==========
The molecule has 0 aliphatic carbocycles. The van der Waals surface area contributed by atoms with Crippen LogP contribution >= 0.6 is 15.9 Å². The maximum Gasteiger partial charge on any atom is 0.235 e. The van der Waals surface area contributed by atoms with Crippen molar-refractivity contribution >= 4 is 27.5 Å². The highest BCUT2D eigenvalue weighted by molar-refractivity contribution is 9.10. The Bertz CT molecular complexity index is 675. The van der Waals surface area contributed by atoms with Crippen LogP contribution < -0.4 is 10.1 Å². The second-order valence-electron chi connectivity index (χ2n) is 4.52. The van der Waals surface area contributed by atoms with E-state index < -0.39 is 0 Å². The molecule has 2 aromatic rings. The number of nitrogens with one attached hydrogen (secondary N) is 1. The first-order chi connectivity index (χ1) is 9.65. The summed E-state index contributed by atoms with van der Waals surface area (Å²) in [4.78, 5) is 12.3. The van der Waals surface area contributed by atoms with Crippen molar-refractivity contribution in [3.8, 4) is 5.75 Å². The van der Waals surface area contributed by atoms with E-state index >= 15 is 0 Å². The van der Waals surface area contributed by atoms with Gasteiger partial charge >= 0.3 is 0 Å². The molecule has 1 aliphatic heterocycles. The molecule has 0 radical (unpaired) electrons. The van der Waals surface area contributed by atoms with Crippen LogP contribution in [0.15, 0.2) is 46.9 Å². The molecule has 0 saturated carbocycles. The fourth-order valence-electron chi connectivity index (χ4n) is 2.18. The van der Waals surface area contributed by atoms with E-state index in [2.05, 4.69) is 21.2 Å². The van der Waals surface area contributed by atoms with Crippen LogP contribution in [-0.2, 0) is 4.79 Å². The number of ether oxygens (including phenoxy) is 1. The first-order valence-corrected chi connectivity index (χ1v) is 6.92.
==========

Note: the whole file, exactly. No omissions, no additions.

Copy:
The molecule has 0 aliphatic carbocycles. The van der Waals surface area contributed by atoms with Crippen LogP contribution >= 0.6 is 15.9 Å². The maximum Gasteiger partial charge on any atom is 0.235 e. The van der Waals surface area contributed by atoms with Crippen molar-refractivity contribution >= 4 is 27.5 Å². The highest BCUT2D eigenvalue weighted by molar-refractivity contribution is 9.10. The Bertz CT molecular complexity index is 675. The van der Waals surface area contributed by atoms with Crippen LogP contribution < -0.4 is 10.1 Å². The second-order valence-electron chi connectivity index (χ2n) is 4.52. The van der Waals surface area contributed by atoms with E-state index < -0.39 is 0 Å². The molecule has 2 aromatic rings. The number of nitrogens with one attached hydrogen (secondary N) is 1. The first-order chi connectivity index (χ1) is 9.65. The summed E-state index contributed by atoms with van der Waals surface area (Å²) in [4.78, 5) is 12.3. The van der Waals surface area contributed by atoms with Crippen molar-refractivity contribution in [3.8, 4) is 5.75 Å². The van der Waals surface area contributed by atoms with E-state index >= 15 is 0 Å². The van der Waals surface area contributed by atoms with Gasteiger partial charge >= 0.3 is 0 Å². The molecule has 1 aliphatic heterocycles. The molecule has 0 radical (unpaired) electrons. The van der Waals surface area contributed by atoms with Crippen LogP contribution in [0.15, 0.2) is 46.9 Å². The molecule has 0 saturated carbocycles. The fourth-order valence-electron chi connectivity index (χ4n) is 2.18. The van der Waals surface area contributed by atoms with E-state index in [2.05, 4.69) is 21.2 Å². The van der Waals surface area contributed by atoms with Crippen LogP contribution in [-0.2, 0) is 4.79 Å². The number of ether oxygens (including phenoxy) is 1. The first-order valence-corrected chi connectivity index (χ1v) is 6.92.